A year later, at a conference in Chicago, Russo now ridiculed the idea that Oswald could have been an intelligence operative. This basically knocked out the idea of a military-intelligence type of conspiracy. He now said that the research community should be following leads that pertained to the Mafia and the Cuban exile community. Sort of what people like Robert Blakey --- Chief Counsel of the House Select Committee on Assassinations --- may have proposed today. Yet, at the same time, someone read him his blurb for Robert Morrow's final book on the case, First Hand Knowledge. Russo essentially said that he stood by the positive blurb. The problem here was that Morrow's book included a conspiracy of the Mafia, the Cubans and the CIA, which was led on the ground by Clay Shaw. So perhaps now Russo was advocating a kind of "grand conspiracy" theory crossing through two or three different structures. But wait.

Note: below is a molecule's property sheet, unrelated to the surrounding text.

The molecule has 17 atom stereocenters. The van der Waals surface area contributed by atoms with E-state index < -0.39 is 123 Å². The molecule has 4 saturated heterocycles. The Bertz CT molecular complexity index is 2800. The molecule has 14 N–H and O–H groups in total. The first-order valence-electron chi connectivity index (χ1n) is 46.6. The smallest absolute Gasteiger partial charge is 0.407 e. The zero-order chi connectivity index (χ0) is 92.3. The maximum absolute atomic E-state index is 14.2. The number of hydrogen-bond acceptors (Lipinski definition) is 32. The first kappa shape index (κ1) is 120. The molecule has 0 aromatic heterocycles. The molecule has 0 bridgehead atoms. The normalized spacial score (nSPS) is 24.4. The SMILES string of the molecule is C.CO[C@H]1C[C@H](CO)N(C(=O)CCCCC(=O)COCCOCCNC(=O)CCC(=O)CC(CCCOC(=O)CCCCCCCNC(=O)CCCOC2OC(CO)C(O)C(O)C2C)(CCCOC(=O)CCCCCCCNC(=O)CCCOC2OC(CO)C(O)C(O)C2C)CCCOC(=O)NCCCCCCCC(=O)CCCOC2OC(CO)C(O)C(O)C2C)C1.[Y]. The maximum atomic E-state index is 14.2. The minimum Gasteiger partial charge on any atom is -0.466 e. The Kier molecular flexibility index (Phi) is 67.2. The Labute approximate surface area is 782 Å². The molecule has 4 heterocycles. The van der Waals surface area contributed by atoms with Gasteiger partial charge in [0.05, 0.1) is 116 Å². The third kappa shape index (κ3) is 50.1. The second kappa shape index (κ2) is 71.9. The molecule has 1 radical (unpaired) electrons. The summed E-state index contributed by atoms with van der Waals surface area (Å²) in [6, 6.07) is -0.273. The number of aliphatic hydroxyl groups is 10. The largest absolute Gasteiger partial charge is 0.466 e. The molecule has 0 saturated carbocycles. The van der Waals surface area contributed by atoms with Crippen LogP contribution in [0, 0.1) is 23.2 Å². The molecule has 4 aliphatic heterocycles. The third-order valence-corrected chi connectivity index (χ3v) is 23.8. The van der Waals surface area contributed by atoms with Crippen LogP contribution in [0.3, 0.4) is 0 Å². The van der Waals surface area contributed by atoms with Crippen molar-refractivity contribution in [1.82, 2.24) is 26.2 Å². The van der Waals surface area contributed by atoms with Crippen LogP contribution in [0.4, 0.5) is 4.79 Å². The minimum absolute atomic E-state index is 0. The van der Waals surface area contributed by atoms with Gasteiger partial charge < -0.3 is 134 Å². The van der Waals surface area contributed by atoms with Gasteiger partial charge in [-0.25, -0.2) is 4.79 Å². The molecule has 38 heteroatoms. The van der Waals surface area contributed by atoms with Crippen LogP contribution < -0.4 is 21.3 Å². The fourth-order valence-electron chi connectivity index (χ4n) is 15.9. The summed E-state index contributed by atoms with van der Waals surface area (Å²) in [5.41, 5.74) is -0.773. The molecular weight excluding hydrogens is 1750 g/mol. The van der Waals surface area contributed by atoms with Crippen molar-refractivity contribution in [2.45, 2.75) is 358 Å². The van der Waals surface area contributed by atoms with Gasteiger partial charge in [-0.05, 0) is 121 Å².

In the same year, Russo was one of the two reporters on the PBS Frontline special, "Who Was Lee Harvey Oswald?" This show was erratic and unfocused yet by the end it clearly went along with the verdict of the Warren Commission, i.e. that Oswald did it alone. Was Russo now throwing all his years of hunting for an antidote to the Warren Commission away? Was he now embracing the thoroughly discredited Warren Commission? It appeared that way. But wait.

In 1998 Russo penned his book which was supposedly based on the declassified files of the ARRB. Now he twisted the Warren Commission thesis a bit. He now seemed to be saying that Oswald was not really a demented sociopath, which is what the Warren Commission leans on. He now seemed to be saying that he was manipulated by agents of Fidel Castro into believing that Kennedy felt that Castro's regime had to be removed. The pro-Castro Oswald could not stomach that thought and he did what he did in Dealey Plaza.